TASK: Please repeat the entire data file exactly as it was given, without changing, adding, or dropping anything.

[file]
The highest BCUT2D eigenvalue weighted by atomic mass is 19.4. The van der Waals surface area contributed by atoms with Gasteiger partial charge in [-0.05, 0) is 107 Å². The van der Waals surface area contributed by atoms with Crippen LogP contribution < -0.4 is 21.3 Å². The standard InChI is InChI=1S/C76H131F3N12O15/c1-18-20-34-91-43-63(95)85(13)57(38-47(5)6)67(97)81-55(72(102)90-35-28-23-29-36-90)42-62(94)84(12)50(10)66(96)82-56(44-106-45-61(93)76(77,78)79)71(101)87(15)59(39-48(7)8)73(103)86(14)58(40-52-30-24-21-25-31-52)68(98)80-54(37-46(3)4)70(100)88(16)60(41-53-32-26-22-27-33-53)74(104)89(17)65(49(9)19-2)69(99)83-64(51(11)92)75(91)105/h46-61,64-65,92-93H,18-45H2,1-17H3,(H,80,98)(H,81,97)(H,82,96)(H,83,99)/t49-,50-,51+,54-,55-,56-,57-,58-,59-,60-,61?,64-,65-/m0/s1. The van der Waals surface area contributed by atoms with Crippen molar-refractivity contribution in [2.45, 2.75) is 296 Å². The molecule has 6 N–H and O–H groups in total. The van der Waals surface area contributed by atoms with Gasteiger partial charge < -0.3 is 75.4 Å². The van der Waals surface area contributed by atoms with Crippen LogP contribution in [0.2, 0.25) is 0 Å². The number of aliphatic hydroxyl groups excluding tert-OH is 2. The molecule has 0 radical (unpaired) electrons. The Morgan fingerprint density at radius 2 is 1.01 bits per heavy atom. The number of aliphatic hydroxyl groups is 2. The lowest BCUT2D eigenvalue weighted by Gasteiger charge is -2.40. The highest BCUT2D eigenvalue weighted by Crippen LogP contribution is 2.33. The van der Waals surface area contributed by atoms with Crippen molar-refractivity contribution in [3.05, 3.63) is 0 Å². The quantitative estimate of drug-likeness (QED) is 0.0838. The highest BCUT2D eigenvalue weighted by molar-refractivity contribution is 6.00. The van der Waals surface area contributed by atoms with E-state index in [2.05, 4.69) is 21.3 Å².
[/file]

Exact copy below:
The highest BCUT2D eigenvalue weighted by atomic mass is 19.4. The van der Waals surface area contributed by atoms with Gasteiger partial charge in [-0.05, 0) is 107 Å². The van der Waals surface area contributed by atoms with Crippen LogP contribution < -0.4 is 21.3 Å². The standard InChI is InChI=1S/C76H131F3N12O15/c1-18-20-34-91-43-63(95)85(13)57(38-47(5)6)67(97)81-55(72(102)90-35-28-23-29-36-90)42-62(94)84(12)50(10)66(96)82-56(44-106-45-61(93)76(77,78)79)71(101)87(15)59(39-48(7)8)73(103)86(14)58(40-52-30-24-21-25-31-52)68(98)80-54(37-46(3)4)70(100)88(16)60(41-53-32-26-22-27-33-53)74(104)89(17)65(49(9)19-2)69(99)83-64(51(11)92)75(91)105/h46-61,64-65,92-93H,18-45H2,1-17H3,(H,80,98)(H,81,97)(H,82,96)(H,83,99)/t49-,50-,51+,54-,55-,56-,57-,58-,59-,60-,61?,64-,65-/m0/s1. The van der Waals surface area contributed by atoms with Crippen molar-refractivity contribution in [2.45, 2.75) is 296 Å². The molecule has 6 N–H and O–H groups in total. The van der Waals surface area contributed by atoms with Gasteiger partial charge < -0.3 is 75.4 Å². The van der Waals surface area contributed by atoms with Crippen LogP contribution in [0.2, 0.25) is 0 Å². The number of aliphatic hydroxyl groups excluding tert-OH is 2. The molecule has 0 radical (unpaired) electrons. The Morgan fingerprint density at radius 2 is 1.01 bits per heavy atom. The number of aliphatic hydroxyl groups is 2. The lowest BCUT2D eigenvalue weighted by Gasteiger charge is -2.40. The highest BCUT2D eigenvalue weighted by Crippen LogP contribution is 2.33. The van der Waals surface area contributed by atoms with Crippen molar-refractivity contribution in [3.05, 3.63) is 0 Å². The quantitative estimate of drug-likeness (QED) is 0.0838. The highest BCUT2D eigenvalue weighted by molar-refractivity contribution is 6.00. The van der Waals surface area contributed by atoms with E-state index in [2.05, 4.69) is 21.3 Å².